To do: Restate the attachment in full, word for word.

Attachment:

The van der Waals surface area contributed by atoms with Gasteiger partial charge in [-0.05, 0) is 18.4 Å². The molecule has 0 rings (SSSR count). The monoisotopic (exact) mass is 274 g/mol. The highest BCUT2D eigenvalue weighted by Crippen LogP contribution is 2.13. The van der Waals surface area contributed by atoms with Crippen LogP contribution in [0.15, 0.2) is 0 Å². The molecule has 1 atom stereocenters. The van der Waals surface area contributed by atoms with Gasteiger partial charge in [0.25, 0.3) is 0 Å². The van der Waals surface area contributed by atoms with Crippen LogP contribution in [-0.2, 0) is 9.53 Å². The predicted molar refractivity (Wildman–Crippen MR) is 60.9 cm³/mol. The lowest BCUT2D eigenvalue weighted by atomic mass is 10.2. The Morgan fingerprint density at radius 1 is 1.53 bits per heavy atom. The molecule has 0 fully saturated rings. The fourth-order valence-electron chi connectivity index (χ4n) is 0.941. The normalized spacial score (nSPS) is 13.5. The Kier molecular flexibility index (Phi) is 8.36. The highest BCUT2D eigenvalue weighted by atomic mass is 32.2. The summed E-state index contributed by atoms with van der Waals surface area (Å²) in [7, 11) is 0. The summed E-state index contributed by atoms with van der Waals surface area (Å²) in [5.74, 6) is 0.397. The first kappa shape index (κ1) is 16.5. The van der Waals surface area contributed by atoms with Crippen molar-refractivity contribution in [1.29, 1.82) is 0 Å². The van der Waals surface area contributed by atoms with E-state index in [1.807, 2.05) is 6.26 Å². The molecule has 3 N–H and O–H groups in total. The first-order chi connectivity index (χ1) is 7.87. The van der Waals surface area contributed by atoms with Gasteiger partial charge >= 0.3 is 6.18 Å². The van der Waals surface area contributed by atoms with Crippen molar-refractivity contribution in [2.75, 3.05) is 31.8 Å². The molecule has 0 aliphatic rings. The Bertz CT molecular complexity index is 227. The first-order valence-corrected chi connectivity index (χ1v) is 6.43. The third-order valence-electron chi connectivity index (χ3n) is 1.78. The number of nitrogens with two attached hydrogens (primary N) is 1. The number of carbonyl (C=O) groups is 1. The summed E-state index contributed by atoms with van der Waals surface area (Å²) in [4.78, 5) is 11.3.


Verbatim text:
The van der Waals surface area contributed by atoms with Gasteiger partial charge in [-0.05, 0) is 18.4 Å². The molecule has 0 rings (SSSR count). The monoisotopic (exact) mass is 274 g/mol. The highest BCUT2D eigenvalue weighted by Crippen LogP contribution is 2.13. The van der Waals surface area contributed by atoms with Crippen LogP contribution in [0.15, 0.2) is 0 Å². The molecule has 1 atom stereocenters. The van der Waals surface area contributed by atoms with Gasteiger partial charge in [0.25, 0.3) is 0 Å². The van der Waals surface area contributed by atoms with Crippen LogP contribution in [-0.2, 0) is 9.53 Å². The predicted molar refractivity (Wildman–Crippen MR) is 60.9 cm³/mol. The lowest BCUT2D eigenvalue weighted by atomic mass is 10.2. The Morgan fingerprint density at radius 1 is 1.53 bits per heavy atom. The molecule has 0 fully saturated rings. The fourth-order valence-electron chi connectivity index (χ4n) is 0.941. The normalized spacial score (nSPS) is 13.5. The Kier molecular flexibility index (Phi) is 8.36. The highest BCUT2D eigenvalue weighted by atomic mass is 32.2. The summed E-state index contributed by atoms with van der Waals surface area (Å²) in [7, 11) is 0. The summed E-state index contributed by atoms with van der Waals surface area (Å²) in [5.74, 6) is 0.397. The first kappa shape index (κ1) is 16.5. The van der Waals surface area contributed by atoms with Crippen molar-refractivity contribution in [1.29, 1.82) is 0 Å². The van der Waals surface area contributed by atoms with E-state index in [1.807, 2.05) is 6.26 Å². The molecule has 3 N–H and O–H groups in total. The first-order chi connectivity index (χ1) is 7.87. The van der Waals surface area contributed by atoms with Gasteiger partial charge >= 0.3 is 6.18 Å². The van der Waals surface area contributed by atoms with Crippen molar-refractivity contribution in [2.75, 3.05) is 31.8 Å². The molecule has 0 aliphatic rings. The Bertz CT molecular complexity index is 227. The first-order valence-corrected chi connectivity index (χ1v) is 6.43. The third-order valence-electron chi connectivity index (χ3n) is 1.78. The number of nitrogens with two attached hydrogens (primary N) is 1. The number of carbonyl (C=O) groups is 1. The summed E-state index contributed by atoms with van der Waals surface area (Å²) in [4.78, 5) is 11.3.